Litigation can be psychologically-demanding and expensive and draw out and increase the stress of a divorce. However, approximately 90 percent of divorces are settled out-of-court in this country. Options such as mediation allows the couple to agree to an acceptable resolution that addresses their situation. Collaborative divorce also allows a couple and their attorneys to negotiate resolution of custody and visitation issues.
Custody should not be a winner-take-all battle. If one parent receives sole or primary custody, the children face a greater risk of having many unfortunate and long-term problems such as poorer academic performance, potential drug or alcohol abuse and earlier sexual experimentation. One parent will also lose any relationship with their children.
Custody and visitation arrangements should allow both parent to be engaged in their children's lives and activities, unless a parent is abusive or incapable. In addition to lowering the potential for future problems in the children's lives, this provides for an easier transition and less disruption in the children's lives.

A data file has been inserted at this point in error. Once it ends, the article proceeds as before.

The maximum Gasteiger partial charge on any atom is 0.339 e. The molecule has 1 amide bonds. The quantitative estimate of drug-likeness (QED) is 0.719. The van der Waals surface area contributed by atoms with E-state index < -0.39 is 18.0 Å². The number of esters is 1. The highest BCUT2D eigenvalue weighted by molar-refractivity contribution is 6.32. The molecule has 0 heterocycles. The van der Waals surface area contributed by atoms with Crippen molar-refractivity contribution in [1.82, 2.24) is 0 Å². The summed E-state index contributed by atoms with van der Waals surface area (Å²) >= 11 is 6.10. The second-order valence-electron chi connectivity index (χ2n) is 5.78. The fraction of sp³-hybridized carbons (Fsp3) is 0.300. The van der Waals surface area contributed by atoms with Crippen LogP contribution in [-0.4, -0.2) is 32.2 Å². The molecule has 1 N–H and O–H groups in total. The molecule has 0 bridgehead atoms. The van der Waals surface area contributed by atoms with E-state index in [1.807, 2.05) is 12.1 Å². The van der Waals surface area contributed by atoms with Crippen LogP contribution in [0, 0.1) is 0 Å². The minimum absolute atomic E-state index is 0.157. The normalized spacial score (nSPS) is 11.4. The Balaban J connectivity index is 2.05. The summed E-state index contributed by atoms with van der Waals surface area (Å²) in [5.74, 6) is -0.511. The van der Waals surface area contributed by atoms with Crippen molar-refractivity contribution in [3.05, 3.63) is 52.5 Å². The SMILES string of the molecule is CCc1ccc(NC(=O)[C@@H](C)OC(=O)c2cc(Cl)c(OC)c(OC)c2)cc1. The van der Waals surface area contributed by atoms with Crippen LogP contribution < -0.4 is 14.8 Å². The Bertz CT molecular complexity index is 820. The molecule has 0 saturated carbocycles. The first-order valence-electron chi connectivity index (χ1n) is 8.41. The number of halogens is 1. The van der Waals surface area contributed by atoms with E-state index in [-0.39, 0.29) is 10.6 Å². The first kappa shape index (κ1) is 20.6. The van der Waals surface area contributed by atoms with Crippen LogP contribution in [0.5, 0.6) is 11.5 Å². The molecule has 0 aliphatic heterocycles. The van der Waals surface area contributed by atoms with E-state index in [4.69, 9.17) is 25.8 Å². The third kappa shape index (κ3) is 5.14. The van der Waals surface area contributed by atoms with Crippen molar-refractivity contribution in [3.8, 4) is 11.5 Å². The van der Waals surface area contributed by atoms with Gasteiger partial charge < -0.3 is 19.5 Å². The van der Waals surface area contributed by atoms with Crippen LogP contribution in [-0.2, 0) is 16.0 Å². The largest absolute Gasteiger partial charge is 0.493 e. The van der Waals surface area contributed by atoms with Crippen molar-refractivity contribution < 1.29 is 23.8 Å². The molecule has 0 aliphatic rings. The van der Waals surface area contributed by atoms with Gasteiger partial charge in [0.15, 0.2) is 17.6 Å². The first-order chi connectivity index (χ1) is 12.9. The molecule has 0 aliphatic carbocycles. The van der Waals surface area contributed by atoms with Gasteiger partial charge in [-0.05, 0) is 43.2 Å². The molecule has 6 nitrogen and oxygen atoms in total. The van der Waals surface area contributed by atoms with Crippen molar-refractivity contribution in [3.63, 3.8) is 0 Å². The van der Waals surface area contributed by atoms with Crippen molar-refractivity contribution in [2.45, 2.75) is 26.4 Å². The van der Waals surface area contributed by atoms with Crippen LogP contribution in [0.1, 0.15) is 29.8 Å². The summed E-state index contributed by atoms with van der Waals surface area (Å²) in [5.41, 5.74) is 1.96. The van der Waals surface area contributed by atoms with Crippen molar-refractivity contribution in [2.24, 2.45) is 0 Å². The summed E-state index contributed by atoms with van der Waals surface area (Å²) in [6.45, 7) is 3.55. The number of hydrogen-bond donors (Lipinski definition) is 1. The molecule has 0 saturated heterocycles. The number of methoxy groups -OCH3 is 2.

Parents do not have to remain best friends or even speak to each other often. But they can be civil and keep conflicts to themselves and away from their children. Texting and email can help parents avoid arguments but engage in meaningful collaboration on their children's schedule, well-being and activities.
An attorney can provide detached but expert advice on dealing with custody and other divorce legal issues. Lawyers can also prepare fair and reasonable custody documents that help protect the best interests of the child and prevent further problems.